Performances by: Alexander Alvina Chamberland, Annie Good, Margaret Steenblock, Lady Gaby, Marsmaedchen, Mimi Monstroe, Rosebutt, Hedi Mohr, Liad Hussein Kantorowicz, Sarah Martinus, Goldie Dartmouth, Ms Laura Lipstick, Mademoiselle Kla, Yvette Bathory, Kay P. Rinha, Glittertrash, Lyndsey Cockwell, Femme Fraktionen and more!

Plus djs:
Too Serious
Lisalotta P

Where: Lido, Cuvrystraße 7, Ubahn: Schlesisches Tor
Spoken word show: 7pm
Cabaret Show: 10pm
DJs & Dancing: 00.30
Cost: Sliding scale €4-€8 (Please give what you can!)

Goldie Dartmouth, Lipstick Terrorist, Svetlana MC…and you?

Hold onto yer knickers (or boxers), the Berlin Femme Show 2012 is now confirmed! The amazing Emma Corbett-Ashby and I are organising this party in the spirit of the Berlin Femme Mafia Show in 2010. While we owe big big kudos and love to the femme mafia for all they have done over the past 2 years, this is an independent event. We prefer to think of ourselves as the Berlin Femme Mafia’s naughty little sister who has stolen big sis’ favourite Barbie and is currently giving her a ‘punk’ haircut in the bathroom with Mum’s nail scissors. All proceeds will go towards the second edition of Dressed Like That zine.

Clockwise from top left: Katinka Kraft, Paula Varjack, Goldie Dartmouth, Svetlana and Lipstick Terrorist


This year’s Berlin Femme Show is causing a commotion from the stage of Kreuzberg’s Lido on Thursday 15th March. The evening will debut with a spoken word section, followed by a late-night show; a collection of burlesque and fem(me)inist performances. The evening will finish with some dazzling DJs and the whole extravaganza will be hosted by the lovely Svetlana MC.

To give you a naughty taster, 2010’s performers included Paula Varjack, Katinka Kraft and Poe Liberado. We expect just as many wonderful acts this year!


Emma and I want to showcase the amount of amazing Fem/me talent we know is hiding in the boudoirs of Berlin. The idea of combining another Berlin Femme Show with the chance to raise funds for our awesome queer feminist publication seemed just perfect.

Following the massive success of Dressed Like That zine, the editor (me again!) is keen to make the wise words of the writers available to everyone within the German queer scenes and internationally. For that reason, a team of wonderful translators are translating the whole thing into English and German. Cue the extra awesome bilingual edition of Dressed Like That! Given that this is going to be a 80-page publication, we understandably need to raise funds to print it. We are also currently looking for small donations from foundations. If any of you lovely readers know an organisation who can contribute to copying costs, please contact me at


We are looking for spoken word, burlesque, visual art performers, DJs and helpers. The Femme Show 2012 will showcase a variety of femme presentation and we particularly want to encourage new performers while celebrating our experienced fem/me performers. We particularly want non-cisgendered fem/mes, fem/mes of colour, fat fems and disabled femmes on stage. Non-fem/me identified people are also welcome to perform as part of collaborative pieces. We welcome performances in both German and English.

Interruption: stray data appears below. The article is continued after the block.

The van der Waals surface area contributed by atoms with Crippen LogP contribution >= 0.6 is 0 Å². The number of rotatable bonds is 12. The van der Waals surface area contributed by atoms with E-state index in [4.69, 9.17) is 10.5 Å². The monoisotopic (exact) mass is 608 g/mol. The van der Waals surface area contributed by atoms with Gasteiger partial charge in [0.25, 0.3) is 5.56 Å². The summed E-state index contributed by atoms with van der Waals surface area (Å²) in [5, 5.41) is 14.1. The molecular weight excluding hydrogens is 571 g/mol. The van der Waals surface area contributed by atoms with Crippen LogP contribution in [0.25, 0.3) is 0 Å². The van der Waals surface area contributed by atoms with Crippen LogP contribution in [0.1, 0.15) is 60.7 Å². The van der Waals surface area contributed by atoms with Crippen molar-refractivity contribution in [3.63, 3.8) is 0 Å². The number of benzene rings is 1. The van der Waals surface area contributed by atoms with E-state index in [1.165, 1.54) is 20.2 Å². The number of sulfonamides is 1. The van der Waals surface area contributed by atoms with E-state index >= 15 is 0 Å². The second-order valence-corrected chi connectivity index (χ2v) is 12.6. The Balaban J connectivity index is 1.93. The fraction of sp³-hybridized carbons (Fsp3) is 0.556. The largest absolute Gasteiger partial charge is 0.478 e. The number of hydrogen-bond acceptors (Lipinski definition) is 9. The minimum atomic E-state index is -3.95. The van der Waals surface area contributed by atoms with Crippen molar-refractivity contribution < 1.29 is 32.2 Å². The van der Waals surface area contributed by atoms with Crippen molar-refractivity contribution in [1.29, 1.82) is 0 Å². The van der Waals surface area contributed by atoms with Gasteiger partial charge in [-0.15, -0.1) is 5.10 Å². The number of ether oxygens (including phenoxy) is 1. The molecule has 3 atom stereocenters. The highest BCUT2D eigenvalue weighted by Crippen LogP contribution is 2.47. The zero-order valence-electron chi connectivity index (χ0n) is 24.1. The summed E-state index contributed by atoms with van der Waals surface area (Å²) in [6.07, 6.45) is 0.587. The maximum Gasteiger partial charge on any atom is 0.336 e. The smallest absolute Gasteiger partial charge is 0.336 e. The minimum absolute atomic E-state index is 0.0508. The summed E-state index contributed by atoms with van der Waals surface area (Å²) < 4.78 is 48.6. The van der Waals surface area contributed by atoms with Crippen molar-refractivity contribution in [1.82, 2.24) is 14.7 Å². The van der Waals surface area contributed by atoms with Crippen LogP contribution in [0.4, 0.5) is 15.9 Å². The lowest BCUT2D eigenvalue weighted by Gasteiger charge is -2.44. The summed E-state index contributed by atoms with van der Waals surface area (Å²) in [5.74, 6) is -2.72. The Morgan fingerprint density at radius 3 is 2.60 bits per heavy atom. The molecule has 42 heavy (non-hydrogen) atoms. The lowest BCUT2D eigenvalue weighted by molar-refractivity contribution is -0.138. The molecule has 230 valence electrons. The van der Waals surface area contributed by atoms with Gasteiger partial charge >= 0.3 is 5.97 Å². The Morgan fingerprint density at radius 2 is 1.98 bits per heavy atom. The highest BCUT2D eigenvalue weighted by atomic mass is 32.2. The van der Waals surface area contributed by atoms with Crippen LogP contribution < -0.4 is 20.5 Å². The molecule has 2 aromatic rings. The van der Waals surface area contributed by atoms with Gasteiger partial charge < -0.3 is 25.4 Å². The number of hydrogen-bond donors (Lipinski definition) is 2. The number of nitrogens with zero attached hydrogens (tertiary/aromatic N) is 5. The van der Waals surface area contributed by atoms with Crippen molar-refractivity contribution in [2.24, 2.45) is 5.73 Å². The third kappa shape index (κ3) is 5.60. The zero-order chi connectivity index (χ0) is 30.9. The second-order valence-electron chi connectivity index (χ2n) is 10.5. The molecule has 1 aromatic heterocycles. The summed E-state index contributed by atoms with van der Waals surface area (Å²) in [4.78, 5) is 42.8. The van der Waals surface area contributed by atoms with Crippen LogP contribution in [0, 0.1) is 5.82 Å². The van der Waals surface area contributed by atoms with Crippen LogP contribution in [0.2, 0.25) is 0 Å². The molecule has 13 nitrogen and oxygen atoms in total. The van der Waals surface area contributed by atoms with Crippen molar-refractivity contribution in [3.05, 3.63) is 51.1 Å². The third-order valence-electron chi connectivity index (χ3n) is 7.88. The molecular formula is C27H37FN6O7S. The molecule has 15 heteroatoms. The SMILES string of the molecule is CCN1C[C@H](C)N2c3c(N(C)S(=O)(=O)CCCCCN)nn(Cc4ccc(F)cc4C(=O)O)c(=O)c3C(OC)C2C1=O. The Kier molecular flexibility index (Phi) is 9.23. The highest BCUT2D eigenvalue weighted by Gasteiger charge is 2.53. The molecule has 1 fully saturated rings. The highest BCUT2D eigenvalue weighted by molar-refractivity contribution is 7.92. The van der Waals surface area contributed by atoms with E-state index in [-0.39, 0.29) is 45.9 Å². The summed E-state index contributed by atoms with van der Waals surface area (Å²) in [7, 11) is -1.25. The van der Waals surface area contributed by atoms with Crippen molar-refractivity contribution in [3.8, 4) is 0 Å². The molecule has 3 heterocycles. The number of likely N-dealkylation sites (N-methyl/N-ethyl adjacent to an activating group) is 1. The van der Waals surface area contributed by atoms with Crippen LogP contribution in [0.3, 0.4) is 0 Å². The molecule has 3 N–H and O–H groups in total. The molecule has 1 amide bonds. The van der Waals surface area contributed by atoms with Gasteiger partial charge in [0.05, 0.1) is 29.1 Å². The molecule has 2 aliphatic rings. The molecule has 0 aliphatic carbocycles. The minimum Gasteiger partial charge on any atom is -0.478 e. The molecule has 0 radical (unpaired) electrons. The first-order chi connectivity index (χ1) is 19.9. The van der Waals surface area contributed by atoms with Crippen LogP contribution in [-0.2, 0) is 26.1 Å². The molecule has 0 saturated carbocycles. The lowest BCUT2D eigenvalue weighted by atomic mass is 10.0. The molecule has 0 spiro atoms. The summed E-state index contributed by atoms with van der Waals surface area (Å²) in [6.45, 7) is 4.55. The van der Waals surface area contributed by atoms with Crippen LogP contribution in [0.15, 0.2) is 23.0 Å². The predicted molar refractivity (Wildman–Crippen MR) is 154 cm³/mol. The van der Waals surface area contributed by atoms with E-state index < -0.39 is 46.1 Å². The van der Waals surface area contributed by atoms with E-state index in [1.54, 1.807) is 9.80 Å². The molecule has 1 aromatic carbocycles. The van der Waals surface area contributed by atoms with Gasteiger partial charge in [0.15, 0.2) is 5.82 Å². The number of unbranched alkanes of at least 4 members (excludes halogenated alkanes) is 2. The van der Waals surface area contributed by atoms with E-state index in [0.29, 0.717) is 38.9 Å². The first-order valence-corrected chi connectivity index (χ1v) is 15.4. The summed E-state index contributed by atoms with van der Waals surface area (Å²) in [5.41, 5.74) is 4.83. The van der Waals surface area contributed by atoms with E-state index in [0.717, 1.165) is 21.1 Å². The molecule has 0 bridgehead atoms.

This year’s Mistress of Ceremonies is the lovely Svetlana, and confirmed performers are the alter ego of Emma Corbett-Ashby and Lipstick Terrorist (that’s me, dontcha know). With some other wonderful acts of the cusp of being confirmed, we fully expect this to be a decadent, entrancing and unique evening.

If you want to suggest a performance, DJ or help us with promotion we would love to hear from you! Email Laura at

‘welcome to our world’

‘Every person who works in the sex industry has a different story, has come to this profession for different reasons and lives it in a different way. Owing to this, all generalisations made about prostitution are necessarily false and do not do justice to those who live this reality day to day.’

– ‘Le prix des toutes choses’ excerpt, Bains des Plaisirs, author unknown

As I walk back from the freezing pier, I notice a dark doorway framed by a string of bright yellow lights. Red velvet curtains hang around the square, as though this were the entrance to a circus show. I walk past, stop. Go back. I guess, from one point of view, my association wasn’t that far off the mark.

I go down some steps and through the doorway. In the dark hallway is a row of cabins, which I later realise are the old changing rooms for the public baths. On the left the same string lights vaguely illuminate bunches of flyers laid on a wood shelf. On the right, the cabin doors are open. A triad of fluorescent green strip lights shine at the  end of the hallway. They look very far away. I peek into the first cabin on my right. It is tiny; barely large enough to get changed. In it is a small gold mirror with a neon pink bra dangling from the shelf below. On the walls are framed pictures of women’s grooming products; a comb, more underwear. Each is hot pink. The plaque on the doorway starts ‘Chaque personne qui travaille dans l’industrie du sexe... [Every person who works in the sex industry…].’

A pleasant surprise. I have stumbled into an exhibition on sex work created by those who actually work in it.